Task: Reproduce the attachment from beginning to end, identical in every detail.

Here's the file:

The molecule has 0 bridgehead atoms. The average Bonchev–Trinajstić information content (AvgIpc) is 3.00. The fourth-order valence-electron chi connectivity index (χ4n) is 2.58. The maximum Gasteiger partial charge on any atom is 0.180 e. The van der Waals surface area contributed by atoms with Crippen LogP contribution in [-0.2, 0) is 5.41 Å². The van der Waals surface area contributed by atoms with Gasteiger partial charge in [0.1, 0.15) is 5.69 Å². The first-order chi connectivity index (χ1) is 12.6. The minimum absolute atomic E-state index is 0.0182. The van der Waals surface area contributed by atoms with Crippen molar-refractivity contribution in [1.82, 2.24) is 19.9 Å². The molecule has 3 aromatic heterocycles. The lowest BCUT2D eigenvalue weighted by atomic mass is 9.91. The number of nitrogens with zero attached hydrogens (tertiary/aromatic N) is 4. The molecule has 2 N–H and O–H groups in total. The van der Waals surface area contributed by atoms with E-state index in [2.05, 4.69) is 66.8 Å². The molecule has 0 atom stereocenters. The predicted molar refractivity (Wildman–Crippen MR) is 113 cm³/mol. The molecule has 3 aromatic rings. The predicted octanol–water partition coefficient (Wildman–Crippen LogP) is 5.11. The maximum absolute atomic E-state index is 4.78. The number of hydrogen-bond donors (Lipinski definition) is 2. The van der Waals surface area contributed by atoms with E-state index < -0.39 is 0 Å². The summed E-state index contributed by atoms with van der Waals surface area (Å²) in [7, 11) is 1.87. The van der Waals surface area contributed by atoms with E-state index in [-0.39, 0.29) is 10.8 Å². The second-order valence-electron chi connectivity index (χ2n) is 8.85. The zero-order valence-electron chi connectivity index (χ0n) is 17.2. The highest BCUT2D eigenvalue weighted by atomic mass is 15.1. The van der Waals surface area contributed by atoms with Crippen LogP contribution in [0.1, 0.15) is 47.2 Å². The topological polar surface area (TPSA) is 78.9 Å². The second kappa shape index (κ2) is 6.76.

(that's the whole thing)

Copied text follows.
The molecule has 0 bridgehead atoms. The average Bonchev–Trinajstić information content (AvgIpc) is 3.00. The fourth-order valence-electron chi connectivity index (χ4n) is 2.58. The maximum Gasteiger partial charge on any atom is 0.180 e. The van der Waals surface area contributed by atoms with Crippen LogP contribution in [-0.2, 0) is 5.41 Å². The van der Waals surface area contributed by atoms with Gasteiger partial charge in [0.1, 0.15) is 5.69 Å². The first-order chi connectivity index (χ1) is 12.6. The minimum absolute atomic E-state index is 0.0182. The van der Waals surface area contributed by atoms with Crippen molar-refractivity contribution in [1.82, 2.24) is 19.9 Å². The molecule has 3 aromatic heterocycles. The lowest BCUT2D eigenvalue weighted by atomic mass is 9.91. The number of nitrogens with zero attached hydrogens (tertiary/aromatic N) is 4. The molecule has 2 N–H and O–H groups in total. The van der Waals surface area contributed by atoms with E-state index in [2.05, 4.69) is 66.8 Å². The molecule has 0 atom stereocenters. The predicted molar refractivity (Wildman–Crippen MR) is 113 cm³/mol. The molecule has 3 aromatic rings. The predicted octanol–water partition coefficient (Wildman–Crippen LogP) is 5.11. The maximum absolute atomic E-state index is 4.78. The number of hydrogen-bond donors (Lipinski definition) is 2. The van der Waals surface area contributed by atoms with E-state index < -0.39 is 0 Å². The summed E-state index contributed by atoms with van der Waals surface area (Å²) in [7, 11) is 1.87. The van der Waals surface area contributed by atoms with E-state index in [-0.39, 0.29) is 10.8 Å². The second-order valence-electron chi connectivity index (χ2n) is 8.85. The zero-order valence-electron chi connectivity index (χ0n) is 17.2. The highest BCUT2D eigenvalue weighted by atomic mass is 15.1. The van der Waals surface area contributed by atoms with Crippen LogP contribution in [0.1, 0.15) is 47.2 Å². The topological polar surface area (TPSA) is 78.9 Å². The second kappa shape index (κ2) is 6.76.